It is thought that if there are insufficient doses of the new vaccine, then vaccine centres will offer a booster dose of the original Moderna or Pfizer vaccine. Those who are unable to receive a mRNA vaccine because they have a severe allergy to one of the vaccine ingredients, will receive a Novavax vaccine. The AstraZeneca jab is no longer being used, as the company is now concentrating on antivirals.
Scientists said that the exact protocol still needs to be laid out by the JCVI.
“We need to await the JCVI’s view on whether the bivalent vaccine should be used for all those for whom the autumn booster has been recommended, or if supply constraints will result in targeting this vaccine form to a subset of that population,” says Penny Ward, visiting professor in pharmaceutical medicine at King’s College London.
What if you’ve already had Covid this summer – do you still need it?
Scientists recommend vaccination to anyone classified as being in the vulnerable categories who has not received a booster within the last three months, regardless of whether they have recently had a bout of Covid-19.
It is thought that the combination of natural infection and vaccination can elicit an even more powerful antibody response, known as hybrid immunity.
“Boosters are an important intervention for the winter period and should be taken up across age groups, as recommended, with the most vulnerable to be first in line,” says Kampmann.
What happens if a new variant comes along?
While it is hoped that the new vaccine will offer at least some protection against any future sub-variants of Omicron, it is less clear how protective it might be against another emerging strain which contains different mutations.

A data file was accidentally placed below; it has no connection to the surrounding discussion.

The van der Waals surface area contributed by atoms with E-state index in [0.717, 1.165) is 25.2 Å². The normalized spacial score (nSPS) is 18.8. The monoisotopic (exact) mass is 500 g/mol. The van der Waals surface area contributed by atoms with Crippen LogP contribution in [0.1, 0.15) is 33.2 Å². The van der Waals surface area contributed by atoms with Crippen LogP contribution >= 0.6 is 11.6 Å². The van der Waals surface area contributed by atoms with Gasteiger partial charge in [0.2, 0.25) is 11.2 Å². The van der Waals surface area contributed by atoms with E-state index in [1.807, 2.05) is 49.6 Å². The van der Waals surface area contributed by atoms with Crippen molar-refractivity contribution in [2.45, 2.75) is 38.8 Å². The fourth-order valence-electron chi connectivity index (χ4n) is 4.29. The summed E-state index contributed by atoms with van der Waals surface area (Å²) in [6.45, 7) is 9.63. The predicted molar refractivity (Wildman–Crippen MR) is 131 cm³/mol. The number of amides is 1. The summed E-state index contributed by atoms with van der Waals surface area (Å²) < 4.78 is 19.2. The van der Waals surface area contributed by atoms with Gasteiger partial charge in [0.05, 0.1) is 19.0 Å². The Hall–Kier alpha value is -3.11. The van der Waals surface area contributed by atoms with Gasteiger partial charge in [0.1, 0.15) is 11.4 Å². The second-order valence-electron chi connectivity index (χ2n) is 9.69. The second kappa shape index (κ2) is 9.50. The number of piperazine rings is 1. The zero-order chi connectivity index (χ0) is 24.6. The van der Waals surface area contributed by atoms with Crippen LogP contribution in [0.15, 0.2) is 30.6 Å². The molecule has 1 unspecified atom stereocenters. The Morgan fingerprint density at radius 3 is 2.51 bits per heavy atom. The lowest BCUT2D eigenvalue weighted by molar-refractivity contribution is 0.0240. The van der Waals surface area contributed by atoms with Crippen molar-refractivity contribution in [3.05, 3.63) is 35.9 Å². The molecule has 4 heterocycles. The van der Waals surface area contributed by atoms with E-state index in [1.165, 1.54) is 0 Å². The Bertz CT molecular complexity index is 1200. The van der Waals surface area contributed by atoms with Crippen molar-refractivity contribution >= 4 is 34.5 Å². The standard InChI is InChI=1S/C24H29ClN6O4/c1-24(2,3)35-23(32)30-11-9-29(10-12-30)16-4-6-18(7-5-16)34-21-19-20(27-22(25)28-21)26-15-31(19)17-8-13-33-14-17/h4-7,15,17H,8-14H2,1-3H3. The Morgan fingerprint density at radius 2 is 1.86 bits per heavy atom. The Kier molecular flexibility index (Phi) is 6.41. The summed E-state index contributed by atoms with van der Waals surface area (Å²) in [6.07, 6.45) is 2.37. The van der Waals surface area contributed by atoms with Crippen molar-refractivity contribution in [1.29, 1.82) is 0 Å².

Scientists caution that there is a possibility that Omicron-targeted immunity may push the virus down other evolutionary paths, which may force vaccine developers to release further updated versions. However it is hard to predict when or how quickly that may occur.
Jonathan Ball, Professor of Molecular Virology at the University of Nottingham says that overall, the development of a new vaccine is positive news for protecting the vulnerable against newer variants of the virus.
“Targeting two different flavours of the coronavirus spike protein means that the new vaccine should provide people with better protection against the Omicron variants,” says Ball. “The virus is unlikely to stand still, but that said, unless there is a major shift in the virus, immunity will continue to protect the vast majority from serious disease caused by emerging variants.”